An unusual coalition of conservative groups and the liberal American Civil Liberties Union opened a public campaign today to scale back the enhanced surveillance powers granted to law enforcement after the Sept. 11, 2001, attacks.
The alliance, Patriots to Restore Checks and Balances, urged Congress to modify what it called ``extreme provisions'' of the USA Patriot Act that expanded police power to conduct secret searches and broadened the definition of terrorism. Because 16 provisions related to surveillance powers will ``sunset'' on Dec. 31 unless Congress extends them, lawmakers are under pressure to take action on the law this year.
The group, headed by former Republican Representative Bob Barr of Georgia, also urged President George W. Bush in a letter to reconsider his support for full renewal of the Patriot Act.
``We agree that much of the Patriot Act is necessary to provide law enforcement with the resources they need to defeat terrorism, but we remain very concerned that some of its provisions go beyond that mission and infringe on the rights of law-abiding Americans,'' the group said in its letter to Bush, dated today.
Members of the coalition include the American Conservative Union, Americans for Tax Reform, the Citizens' Committee for the Right to Keep and Bear Arms, the Eagle Forum and the American Association of Physicians and Surgeons.
Renew the Act
``Given the number of folks in this room wearing elephant lapel pins, I don't think the administration can easily discount our message,'' Laura Murphy, director of the ACLU's Washington office, said at a press conference today.
Bush and Attorney General Alberto Gonzales have called on Congress to renew the Patriot Act in full. Gonzales said on Feb. 28 that, while he would welcome a debate in Congress on the topic, ``What I will not support are changes in law that would make America more vulnerable to terrorist attacks.''
Drafted and enacted in just 45 days following the Sept. 11 attacks, the Patriot Act broadened the power of the Federal Bureau of Investigation and police agencies to intercept communications and allowed intelligence officials to share information from foreign surveillance investigations with law enforcement.
David Keene, chairman of the American Conservative Union, estimated that 95 percent of the law is ``non-controversial.'' Among the provisions that have drawn criticism is one that codified so-called ``delayed-notice'' searches, in which the target isn't immediately notified.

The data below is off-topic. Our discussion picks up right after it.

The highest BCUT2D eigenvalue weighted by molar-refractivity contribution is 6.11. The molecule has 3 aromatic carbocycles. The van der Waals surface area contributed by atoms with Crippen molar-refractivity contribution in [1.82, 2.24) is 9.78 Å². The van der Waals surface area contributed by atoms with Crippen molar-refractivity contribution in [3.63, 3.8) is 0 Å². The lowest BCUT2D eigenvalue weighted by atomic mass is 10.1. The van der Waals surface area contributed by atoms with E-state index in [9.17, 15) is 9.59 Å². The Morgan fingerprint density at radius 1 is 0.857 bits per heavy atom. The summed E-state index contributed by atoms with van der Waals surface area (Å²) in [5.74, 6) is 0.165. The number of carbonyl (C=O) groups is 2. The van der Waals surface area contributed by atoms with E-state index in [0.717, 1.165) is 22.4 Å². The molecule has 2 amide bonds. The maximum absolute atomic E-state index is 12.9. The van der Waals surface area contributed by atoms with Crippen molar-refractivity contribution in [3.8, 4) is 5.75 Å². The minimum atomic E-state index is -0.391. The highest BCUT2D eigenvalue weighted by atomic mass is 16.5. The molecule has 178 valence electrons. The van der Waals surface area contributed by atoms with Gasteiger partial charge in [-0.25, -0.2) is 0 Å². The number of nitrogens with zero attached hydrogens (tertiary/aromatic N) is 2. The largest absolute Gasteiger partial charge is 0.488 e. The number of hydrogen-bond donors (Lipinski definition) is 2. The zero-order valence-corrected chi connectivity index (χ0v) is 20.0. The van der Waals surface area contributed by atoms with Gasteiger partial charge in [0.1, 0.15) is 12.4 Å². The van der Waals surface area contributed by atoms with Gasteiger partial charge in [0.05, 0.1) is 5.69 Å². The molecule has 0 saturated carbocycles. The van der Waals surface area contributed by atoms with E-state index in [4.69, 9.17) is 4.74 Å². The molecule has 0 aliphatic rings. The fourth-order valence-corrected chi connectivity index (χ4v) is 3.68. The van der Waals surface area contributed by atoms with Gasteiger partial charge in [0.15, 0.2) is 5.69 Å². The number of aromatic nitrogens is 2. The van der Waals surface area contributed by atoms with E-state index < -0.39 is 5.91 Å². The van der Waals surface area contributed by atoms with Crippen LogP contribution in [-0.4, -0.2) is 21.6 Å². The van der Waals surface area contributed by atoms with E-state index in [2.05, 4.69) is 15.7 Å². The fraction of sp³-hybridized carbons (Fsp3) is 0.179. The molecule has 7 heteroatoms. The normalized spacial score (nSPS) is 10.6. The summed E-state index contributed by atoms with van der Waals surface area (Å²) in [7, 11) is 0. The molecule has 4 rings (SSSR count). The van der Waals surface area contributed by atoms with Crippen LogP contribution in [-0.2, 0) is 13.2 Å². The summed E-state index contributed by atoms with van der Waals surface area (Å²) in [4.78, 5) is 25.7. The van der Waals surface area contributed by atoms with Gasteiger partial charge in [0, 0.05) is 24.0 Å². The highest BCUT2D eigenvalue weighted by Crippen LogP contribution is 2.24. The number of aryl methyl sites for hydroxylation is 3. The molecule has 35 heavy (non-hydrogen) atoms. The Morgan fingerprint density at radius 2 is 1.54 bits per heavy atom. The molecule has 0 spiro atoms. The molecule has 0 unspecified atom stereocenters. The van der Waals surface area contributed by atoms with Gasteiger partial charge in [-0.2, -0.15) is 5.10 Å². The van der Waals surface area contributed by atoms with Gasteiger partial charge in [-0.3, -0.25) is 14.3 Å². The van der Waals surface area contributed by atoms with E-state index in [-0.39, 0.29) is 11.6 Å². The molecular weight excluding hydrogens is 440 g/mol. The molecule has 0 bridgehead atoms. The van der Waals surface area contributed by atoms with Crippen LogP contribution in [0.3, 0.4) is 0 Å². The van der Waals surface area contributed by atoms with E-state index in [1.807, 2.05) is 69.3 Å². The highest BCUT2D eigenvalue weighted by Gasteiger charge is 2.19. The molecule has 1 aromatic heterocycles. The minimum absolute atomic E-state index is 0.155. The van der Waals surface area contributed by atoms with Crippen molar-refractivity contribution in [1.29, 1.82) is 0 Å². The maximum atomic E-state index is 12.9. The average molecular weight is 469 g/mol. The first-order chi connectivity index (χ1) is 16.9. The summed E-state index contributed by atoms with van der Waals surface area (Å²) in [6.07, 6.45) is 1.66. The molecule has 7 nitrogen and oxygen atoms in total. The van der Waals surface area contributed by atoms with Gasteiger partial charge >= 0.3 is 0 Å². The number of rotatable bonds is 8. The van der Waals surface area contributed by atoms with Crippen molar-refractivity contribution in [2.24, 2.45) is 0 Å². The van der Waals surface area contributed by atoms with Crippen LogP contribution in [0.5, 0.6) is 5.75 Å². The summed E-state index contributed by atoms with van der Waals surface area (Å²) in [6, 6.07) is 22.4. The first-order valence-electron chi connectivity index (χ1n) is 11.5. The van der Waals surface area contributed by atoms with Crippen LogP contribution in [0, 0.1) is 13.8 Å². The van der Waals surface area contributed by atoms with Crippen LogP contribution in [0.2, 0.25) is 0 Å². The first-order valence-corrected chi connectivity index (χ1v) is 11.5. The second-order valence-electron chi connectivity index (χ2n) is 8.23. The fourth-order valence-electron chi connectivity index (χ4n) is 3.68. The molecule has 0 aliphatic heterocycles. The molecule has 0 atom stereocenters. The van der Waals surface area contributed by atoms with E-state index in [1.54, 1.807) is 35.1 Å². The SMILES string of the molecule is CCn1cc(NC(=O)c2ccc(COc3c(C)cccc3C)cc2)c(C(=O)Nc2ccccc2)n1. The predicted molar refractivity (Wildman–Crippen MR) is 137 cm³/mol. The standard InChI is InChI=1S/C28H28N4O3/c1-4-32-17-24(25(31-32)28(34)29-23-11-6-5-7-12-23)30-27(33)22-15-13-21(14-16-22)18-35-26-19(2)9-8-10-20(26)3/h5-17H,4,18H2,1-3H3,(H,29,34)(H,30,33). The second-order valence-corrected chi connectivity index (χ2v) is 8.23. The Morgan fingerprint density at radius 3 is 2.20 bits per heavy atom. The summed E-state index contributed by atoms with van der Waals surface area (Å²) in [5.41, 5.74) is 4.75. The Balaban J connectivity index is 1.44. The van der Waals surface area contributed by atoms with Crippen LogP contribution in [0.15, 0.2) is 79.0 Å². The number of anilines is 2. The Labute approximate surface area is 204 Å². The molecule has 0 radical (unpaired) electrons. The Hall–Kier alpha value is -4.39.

The law also authorizes the FBI to demand ``any tangible things,'' including books and records, after telling a judge the material is needed for a terrorism or foreign intelligence investigation. Before the Patriot Act, the FBI could demand only travel or storage-facility records in an espionage or terror investigation and had to meet a higher standard of proof before the judge.
Barr's group said Congress should make changes to the ``delayed-notice'' search provision, which expires at the end of this year, and to the FBI's power to obtain ``any tangible things,'' which doesn't expire.
It also urged changes to a non-expiring provision that broadly defines domestic terrorism as activity that appears to be intended ``to intimidate or coerce'' the public or the U.S. government.
``Terrorism laws must target terrorists, not critics of government policy,'' Murphy said.
Second Term Priority
Renewing the Patriot Act is one of Bush's second-term domestic priorities. Gonzales, in remarks to the National Association of Counties on March 7, said the Patriot Act is a compilation of ``common-sense measures'' that have been mischaracterized by ``a small but vocal minority'' of critics.
``We can point to solid results, saved lives, and a nation that is safer,'' Gonzales said. ``For more than three years, there has not been one verified civil rights abuse under the Patriot Act.''
Gonzales has been attorney general for less than two months. ``I am hopeful that he will take a more reasonable approach to the Patriot Act than did his predecessor,'' said Paul Weyrich, chief executive of the Free Congress Foundation. ``John Ashcroft's position was that, if you opposed any section of the Patriot Act, you were aiding and abetting terrorists.''
In a report released to Congress last July, Ashcroft said the Patriot Act had contributed to the filing of criminal charges against 310 people and 179 convictions or guilty pleas as of May 5.
The provisions credited with helping law enforcement in many of those cases aren't among those due to expire. Also, while some of those cases targeted people accused of aiding terrorist groups, others involved more traditional criminal cases such as computer hacking and child pornography.
Opposing the Law
The use of the Patriot Act in what he calls ``garden-variety criminal investigations'' is among the objections voiced by Barr, who joined most congressional Republicans in voting for the law in 2001. After losing his bid for a fifth term in 2002, he became a consultant to the American Civil Liberties Union in its attempt to modify the law.
In a statement on the coalition's Web site, Barr said the debate over the law's expiring provisions should be just the beginning of a broader discussion of ``the growth of domestic surveillance and the simultaneous erosion of judicial review'' and of ``how the government is increasingly treating every American as a potential suspect.''